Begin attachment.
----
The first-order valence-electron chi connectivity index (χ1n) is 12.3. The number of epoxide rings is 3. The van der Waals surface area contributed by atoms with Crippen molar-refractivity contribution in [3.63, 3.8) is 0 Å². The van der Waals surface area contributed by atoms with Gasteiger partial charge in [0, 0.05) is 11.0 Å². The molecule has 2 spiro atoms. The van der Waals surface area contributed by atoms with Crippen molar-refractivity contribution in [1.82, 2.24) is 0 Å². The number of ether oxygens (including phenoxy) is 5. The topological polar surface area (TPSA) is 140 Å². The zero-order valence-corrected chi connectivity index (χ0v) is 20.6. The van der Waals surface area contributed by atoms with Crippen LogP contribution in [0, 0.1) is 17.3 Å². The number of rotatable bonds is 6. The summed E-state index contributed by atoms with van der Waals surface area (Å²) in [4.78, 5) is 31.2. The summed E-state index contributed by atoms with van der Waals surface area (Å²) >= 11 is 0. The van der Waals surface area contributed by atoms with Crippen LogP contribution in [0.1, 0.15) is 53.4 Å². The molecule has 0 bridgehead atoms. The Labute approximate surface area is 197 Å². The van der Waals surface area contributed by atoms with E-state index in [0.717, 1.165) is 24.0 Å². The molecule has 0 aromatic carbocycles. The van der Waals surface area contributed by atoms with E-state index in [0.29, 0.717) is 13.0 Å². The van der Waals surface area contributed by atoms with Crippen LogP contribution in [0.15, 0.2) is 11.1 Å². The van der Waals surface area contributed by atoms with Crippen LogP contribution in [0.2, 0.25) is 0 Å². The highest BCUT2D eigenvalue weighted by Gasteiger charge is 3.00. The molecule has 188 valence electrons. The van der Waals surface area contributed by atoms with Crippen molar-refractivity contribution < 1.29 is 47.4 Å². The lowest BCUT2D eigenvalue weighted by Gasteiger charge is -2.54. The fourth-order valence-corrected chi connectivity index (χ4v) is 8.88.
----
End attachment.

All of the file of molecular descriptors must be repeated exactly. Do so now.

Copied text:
The first-order valence-electron chi connectivity index (χ1n) is 12.3. The number of epoxide rings is 3. The van der Waals surface area contributed by atoms with Crippen molar-refractivity contribution in [3.63, 3.8) is 0 Å². The van der Waals surface area contributed by atoms with Gasteiger partial charge in [0, 0.05) is 11.0 Å². The molecule has 2 spiro atoms. The van der Waals surface area contributed by atoms with Crippen molar-refractivity contribution in [1.82, 2.24) is 0 Å². The number of ether oxygens (including phenoxy) is 5. The topological polar surface area (TPSA) is 140 Å². The zero-order valence-corrected chi connectivity index (χ0v) is 20.6. The van der Waals surface area contributed by atoms with Crippen LogP contribution in [0, 0.1) is 17.3 Å². The number of rotatable bonds is 6. The summed E-state index contributed by atoms with van der Waals surface area (Å²) in [4.78, 5) is 31.2. The summed E-state index contributed by atoms with van der Waals surface area (Å²) >= 11 is 0. The van der Waals surface area contributed by atoms with Crippen LogP contribution in [0.1, 0.15) is 53.4 Å². The molecule has 0 bridgehead atoms. The Labute approximate surface area is 197 Å². The van der Waals surface area contributed by atoms with E-state index in [0.717, 1.165) is 24.0 Å². The molecule has 0 aromatic carbocycles. The van der Waals surface area contributed by atoms with E-state index in [0.29, 0.717) is 13.0 Å². The van der Waals surface area contributed by atoms with Crippen LogP contribution in [0.15, 0.2) is 11.1 Å². The van der Waals surface area contributed by atoms with Crippen LogP contribution in [0.2, 0.25) is 0 Å². The highest BCUT2D eigenvalue weighted by Gasteiger charge is 3.00. The molecule has 188 valence electrons. The van der Waals surface area contributed by atoms with Crippen molar-refractivity contribution < 1.29 is 47.4 Å². The lowest BCUT2D eigenvalue weighted by Gasteiger charge is -2.54. The fourth-order valence-corrected chi connectivity index (χ4v) is 8.88.